Fotos by Fola.

Bride & Groom : Chisom & Izu
Wedding Date : 07/23/2016
Wedding Location : Nashville, TN
Occupations : Izu - Physician, Chisom - Physician

Tell us how you met and all about the proposal. Proposal story: Izu and I both belong to the Igbo tribe, a major cultural group from Nigeria. Our proposal paid honor to our culture's tradition of honoring our parents' wishes with every step of marriage. Our proposal had multiple steps, but began in May 2015 when Izu brought his father, along with the male elders of his family to meet my father, as well as male elders from my own family. Izu's father made the desire of his son to marry me known to my father, after which they discussed traditional marriage rites for hours on end.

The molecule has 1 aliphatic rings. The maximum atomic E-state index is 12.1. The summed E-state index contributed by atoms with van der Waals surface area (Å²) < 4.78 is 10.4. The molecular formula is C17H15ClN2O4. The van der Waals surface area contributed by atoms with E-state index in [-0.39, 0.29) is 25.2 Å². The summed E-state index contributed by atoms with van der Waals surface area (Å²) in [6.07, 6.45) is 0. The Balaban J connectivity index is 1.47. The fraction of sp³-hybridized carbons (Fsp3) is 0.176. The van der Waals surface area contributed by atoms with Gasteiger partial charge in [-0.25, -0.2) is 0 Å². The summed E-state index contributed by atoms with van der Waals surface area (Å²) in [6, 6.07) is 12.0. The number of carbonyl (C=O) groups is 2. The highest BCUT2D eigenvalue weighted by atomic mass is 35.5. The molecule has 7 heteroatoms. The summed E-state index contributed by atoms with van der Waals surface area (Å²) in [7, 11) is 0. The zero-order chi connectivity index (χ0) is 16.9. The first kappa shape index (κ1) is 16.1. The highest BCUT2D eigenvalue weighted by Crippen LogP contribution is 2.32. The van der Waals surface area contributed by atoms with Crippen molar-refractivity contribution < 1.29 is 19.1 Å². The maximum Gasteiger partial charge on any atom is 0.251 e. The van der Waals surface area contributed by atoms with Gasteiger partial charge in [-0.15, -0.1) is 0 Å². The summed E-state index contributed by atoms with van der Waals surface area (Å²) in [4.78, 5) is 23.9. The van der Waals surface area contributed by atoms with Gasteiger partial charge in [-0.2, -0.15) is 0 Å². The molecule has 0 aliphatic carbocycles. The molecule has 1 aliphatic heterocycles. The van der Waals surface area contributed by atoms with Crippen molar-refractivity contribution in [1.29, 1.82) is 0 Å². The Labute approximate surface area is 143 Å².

Ultimately, our traditional bride price was agreed upon, and Izu and I were actually married in a traditional Igbo sense by the agreement of our families.
Fast forward to June 21, 2015. At the time, our relationship was still long distance, and I traveled to spend a week of vacation with him in Memphis. In hindsight, he was anxious all week! One would think he would be calm knowing that I already wanted to marry him- our traditional marital rites had already been done. Nonetheless, he was so giddy and clearly had something else on his mind all week. He took me to visit his family halfway through that vacation, and I had such a great time I delayed our trip back to Memphis by an additional day. Little did I know, I ruined plans that he made of proposing that evening when we returned to Memphis. The next day when we returned to Memphis, he whispered softly to me, "Will you marry me?" I replied yes in a joking, very matter of fact way. Of course, I wanted to marry him! He then gave me a black jewelry box and asked me to marry him again.